Animation is often overlooked when planning a marketing campaign, meaning that many organisations can miss out on using this powerful tool.
When Google launches a new product or service, it often bases its marketing campaign around a single piece of content, an animation.
For Google, animation allows it to explain a new idea in a succinct and clear way to a wide audience. It’s the best way to communicate their message.
Take a look at the animation for Google Offers...
The reason that animation works so well for Google is that its products are not tangible things. You’re not buying a thing, you’re buying a service… an idea.
But explaining ideas is difficult; have you ever found yourself in a coffee shop scribbling on the back of a napkin as you explain an idea to a friend?
Well, that’s exactly what animation is about - talking and drawing at the same time.
Imagine having to explain how interest payments work on a bank account or illustrate how a new drug targets cancer cells. These things are difficult to describe but animation can show people, not just tell them.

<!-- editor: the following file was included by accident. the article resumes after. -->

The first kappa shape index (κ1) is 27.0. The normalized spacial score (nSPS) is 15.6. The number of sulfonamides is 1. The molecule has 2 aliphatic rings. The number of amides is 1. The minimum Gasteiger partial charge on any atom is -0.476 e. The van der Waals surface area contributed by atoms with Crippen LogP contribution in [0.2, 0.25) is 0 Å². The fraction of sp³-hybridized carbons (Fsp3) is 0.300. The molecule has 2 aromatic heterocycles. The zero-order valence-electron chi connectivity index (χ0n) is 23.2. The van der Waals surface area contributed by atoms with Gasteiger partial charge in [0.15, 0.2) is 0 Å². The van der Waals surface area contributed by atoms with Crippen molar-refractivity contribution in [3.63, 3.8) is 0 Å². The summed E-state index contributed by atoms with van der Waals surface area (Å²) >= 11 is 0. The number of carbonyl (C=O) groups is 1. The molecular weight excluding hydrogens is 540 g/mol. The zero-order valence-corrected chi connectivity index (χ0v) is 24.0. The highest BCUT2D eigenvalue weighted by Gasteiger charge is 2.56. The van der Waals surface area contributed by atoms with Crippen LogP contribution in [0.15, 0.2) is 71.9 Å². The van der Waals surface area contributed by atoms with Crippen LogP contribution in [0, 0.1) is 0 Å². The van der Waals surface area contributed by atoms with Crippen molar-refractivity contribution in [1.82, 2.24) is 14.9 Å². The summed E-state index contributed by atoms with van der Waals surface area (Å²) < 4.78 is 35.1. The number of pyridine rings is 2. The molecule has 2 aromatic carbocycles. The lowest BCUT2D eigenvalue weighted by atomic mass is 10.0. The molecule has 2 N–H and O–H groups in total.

And it’s not just tech companies that benefit from animation. People are increasingly using it as a powerful tool for marketing...
Explaining social problems:
Driving traffic to websites:
As people start to use animation more, we’re seeing some great examples but also pretty terrible ones too. The key to making a successful animation online is knowing what you want to achieve and keeping it short.
Like any good piece of marketing it should act as a conduit. There should be a way into the animation, perhaps a placement on a blog or Facebook, and a way out, this is often just a link at the end or request to pass the animation on to a friend.
The other key to a successful online animation is knowing your audience. Make something they’ll enjoy and learn from. If you can do that, they’ll do all the sharing for you.
For more information about the animation process, take a look at my article Making Animation for the Web.